1. Free gifts. As the amount of actual mail I need to send has plummeted, the number of organizations sending me “personalized address labels” as a “gift” has skyrocketed. It makes me wonder who’s running their marketing and fundraising department… and why they think this is a winning idea. I mean if you’re going to inundate me with junk mail, at least make it something that doesn’t stick to the blades of my shredder and give me an even worse impression of your organization.
2. Aggressive marketing of things I’ve already purchased. I bought a very nice marble urn for Winston. Since then I’ve been getting at least one email a week from the nice people at perfectmemorials.com offering me a wide range of other funerary items. This feels like another marketing fail to me. I mean urns aren’t exactly the kind of thing anyone need to purchase every week, right? I was very pleased with their service and the quality of the product I received and in time I would probably use them again as the need arose… but if they keep beating me about the head and neck with weekly messages in all likelihood I’ll go someone where else when the time comes.
3. Look at me-ism. There are few things I find more professionally unpleasant than people who demand attention for their ideas or presence in a room simply by virtue of position. Look, if I need a chief in the meeting, I’ll be the first one to invite them. More often, though, who I need is the person who actually does the work. If you need to be in a meeting just to feel important, maybe it’s time to check yourself.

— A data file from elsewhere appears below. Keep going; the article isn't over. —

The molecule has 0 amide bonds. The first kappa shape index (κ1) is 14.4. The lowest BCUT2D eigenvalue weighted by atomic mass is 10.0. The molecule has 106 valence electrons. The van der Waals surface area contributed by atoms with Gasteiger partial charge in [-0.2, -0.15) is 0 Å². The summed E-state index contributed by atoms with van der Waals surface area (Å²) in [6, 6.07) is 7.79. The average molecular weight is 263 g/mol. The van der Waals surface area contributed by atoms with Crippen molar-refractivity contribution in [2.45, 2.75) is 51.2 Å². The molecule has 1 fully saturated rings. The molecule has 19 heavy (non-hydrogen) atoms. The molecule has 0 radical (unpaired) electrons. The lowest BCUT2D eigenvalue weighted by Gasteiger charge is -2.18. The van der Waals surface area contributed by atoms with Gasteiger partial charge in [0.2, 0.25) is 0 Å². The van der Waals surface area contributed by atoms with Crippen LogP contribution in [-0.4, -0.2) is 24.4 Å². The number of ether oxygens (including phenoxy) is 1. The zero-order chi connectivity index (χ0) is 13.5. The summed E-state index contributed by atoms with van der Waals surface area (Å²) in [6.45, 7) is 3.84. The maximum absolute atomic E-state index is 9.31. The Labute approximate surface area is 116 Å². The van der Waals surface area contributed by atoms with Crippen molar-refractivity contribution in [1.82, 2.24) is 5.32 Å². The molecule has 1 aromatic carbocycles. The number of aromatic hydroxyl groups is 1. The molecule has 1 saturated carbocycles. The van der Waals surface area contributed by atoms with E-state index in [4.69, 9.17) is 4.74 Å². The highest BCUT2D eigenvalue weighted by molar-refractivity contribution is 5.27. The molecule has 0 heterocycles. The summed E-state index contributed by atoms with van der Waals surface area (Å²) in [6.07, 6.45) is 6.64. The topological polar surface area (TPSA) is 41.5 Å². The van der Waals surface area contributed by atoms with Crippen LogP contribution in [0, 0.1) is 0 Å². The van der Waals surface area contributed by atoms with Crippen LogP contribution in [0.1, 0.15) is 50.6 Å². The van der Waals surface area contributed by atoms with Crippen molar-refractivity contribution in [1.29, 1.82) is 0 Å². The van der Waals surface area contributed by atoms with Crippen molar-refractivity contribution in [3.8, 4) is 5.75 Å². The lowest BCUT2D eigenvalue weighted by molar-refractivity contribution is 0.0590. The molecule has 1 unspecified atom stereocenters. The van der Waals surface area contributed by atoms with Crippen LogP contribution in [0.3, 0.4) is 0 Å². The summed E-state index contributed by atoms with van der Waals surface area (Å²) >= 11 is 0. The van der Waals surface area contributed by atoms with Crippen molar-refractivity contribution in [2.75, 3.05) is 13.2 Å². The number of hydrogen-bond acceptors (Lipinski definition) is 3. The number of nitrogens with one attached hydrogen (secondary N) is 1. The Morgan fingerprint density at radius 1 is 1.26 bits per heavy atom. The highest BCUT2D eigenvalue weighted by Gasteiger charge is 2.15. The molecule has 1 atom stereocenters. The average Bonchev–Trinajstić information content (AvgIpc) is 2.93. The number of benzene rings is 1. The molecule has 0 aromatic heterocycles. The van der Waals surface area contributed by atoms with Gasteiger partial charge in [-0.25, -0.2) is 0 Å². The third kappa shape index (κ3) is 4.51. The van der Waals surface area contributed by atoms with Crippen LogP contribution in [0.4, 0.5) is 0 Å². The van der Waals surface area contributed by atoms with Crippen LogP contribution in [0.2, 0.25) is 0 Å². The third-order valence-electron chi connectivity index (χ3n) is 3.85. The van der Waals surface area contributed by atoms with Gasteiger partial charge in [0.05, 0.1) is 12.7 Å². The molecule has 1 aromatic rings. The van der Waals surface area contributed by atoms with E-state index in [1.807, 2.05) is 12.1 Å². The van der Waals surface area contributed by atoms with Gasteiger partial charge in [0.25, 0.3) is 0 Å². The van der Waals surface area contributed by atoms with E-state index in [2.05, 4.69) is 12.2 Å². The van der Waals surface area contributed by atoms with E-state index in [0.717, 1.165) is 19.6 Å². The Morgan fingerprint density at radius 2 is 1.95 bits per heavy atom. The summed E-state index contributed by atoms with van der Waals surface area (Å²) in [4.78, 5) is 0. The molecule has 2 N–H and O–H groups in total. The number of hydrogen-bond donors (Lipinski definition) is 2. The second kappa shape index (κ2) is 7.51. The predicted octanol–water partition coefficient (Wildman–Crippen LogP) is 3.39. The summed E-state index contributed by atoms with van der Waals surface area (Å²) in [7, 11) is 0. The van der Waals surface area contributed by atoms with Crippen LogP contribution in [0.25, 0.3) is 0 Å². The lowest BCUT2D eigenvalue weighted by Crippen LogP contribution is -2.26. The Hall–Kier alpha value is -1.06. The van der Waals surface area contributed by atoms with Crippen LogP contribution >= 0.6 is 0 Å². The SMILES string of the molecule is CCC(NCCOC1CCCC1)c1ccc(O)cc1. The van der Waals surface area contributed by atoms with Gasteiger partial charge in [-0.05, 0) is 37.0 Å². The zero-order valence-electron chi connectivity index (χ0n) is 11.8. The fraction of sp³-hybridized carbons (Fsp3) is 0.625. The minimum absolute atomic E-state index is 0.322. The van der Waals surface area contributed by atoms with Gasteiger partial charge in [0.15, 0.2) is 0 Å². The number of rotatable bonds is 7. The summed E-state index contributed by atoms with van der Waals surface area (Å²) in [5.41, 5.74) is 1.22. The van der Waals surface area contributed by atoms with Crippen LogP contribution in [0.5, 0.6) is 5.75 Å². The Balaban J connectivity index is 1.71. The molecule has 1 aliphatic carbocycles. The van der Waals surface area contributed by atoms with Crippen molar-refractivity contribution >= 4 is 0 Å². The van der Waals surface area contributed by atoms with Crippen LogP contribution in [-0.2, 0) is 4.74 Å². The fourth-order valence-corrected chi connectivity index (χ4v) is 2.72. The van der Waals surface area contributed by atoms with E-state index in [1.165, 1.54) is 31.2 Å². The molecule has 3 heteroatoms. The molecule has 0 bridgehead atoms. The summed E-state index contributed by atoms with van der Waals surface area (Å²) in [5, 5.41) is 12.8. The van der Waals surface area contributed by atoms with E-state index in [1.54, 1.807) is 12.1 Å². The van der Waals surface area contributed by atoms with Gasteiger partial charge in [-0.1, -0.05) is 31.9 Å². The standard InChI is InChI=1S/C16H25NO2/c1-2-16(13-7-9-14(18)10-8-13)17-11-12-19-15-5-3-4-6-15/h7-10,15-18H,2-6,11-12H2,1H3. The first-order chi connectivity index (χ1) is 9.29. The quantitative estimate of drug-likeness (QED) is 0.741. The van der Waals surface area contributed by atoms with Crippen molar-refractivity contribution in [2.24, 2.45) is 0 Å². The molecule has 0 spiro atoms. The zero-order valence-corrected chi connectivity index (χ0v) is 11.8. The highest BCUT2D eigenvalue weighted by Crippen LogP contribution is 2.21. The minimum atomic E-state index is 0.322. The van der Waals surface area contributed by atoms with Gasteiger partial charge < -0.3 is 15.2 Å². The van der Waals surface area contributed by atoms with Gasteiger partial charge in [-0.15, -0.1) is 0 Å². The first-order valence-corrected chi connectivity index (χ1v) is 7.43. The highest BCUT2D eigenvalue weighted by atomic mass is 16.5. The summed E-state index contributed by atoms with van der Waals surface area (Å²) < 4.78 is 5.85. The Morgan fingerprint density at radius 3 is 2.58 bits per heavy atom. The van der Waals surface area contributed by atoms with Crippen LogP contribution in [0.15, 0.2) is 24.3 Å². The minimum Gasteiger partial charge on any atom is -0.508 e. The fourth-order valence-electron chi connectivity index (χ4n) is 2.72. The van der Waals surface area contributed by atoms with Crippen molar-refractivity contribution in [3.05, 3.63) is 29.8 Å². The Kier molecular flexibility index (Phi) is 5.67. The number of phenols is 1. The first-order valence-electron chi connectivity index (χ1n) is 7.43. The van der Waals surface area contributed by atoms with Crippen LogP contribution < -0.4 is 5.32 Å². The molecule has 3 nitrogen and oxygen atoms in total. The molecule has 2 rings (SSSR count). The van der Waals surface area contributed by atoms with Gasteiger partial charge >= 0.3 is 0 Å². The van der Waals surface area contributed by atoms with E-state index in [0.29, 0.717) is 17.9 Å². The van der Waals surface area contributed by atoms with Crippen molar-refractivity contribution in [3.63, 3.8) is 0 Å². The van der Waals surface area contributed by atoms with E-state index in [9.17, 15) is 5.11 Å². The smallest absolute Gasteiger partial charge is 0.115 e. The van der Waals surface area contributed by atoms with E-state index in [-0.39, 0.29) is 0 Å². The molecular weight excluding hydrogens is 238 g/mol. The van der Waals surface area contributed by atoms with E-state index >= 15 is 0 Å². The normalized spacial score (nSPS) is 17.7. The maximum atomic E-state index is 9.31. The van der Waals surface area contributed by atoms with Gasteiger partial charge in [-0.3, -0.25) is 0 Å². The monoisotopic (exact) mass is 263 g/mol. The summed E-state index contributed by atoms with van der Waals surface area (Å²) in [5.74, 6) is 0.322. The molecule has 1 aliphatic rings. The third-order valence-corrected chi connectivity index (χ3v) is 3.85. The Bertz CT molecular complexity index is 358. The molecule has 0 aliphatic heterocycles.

Today is Peace Officers Memorial Day. For most people it’s a day that probably passes un-noted or little remarked. That’s fair. The only interaction most people ever have with a police officer is getting a speeding ticket. When you don’t need a cop or they haven’t caught you doing something stupid, their presence just kind of fades into the background.
My perspective comes from a slightly different place of course. In the formative years of my childhood, my dad wore a badge. Some of my earliest memories are of the smell of gun oil, the zing of a whip antenna bouncing off a low hanging branch, and vacation road trips interrupted by stopping along side the highway to aid someone in distress. Growing up, “police officer” wasn’t a simple job title. They were real people, many friends of the family who are friends still. Maybe that’s why I feel such disquiet when confronted by those with no respect or regard for the work done by those men and women who pin on that badge every day.
Police officers leave their home every day doing the kind of work that most of us wouldn’t tolerate for a single shift. They don’t always do it perfectly, but I’d be hard pressed to show you another group of people who are more intent on doing the right thing day in and day out.
You have every right not to like the work they do. You have every right not to like the way in which they do it. But the fact that last year 146 of them gave their lives in performance of their duty insists that they’re worthy of both my respect and yours.
For generations unbroken stretching back to before the Revolution, America’s bravest sons and daughters have shouldered the burden so many of the rest of us studiously avoided. They shouldered the nation’s hopes and dreams, answered the call, and stood on point to defend our collective ideals and advance the proposition that democracy and liberty are worth defending.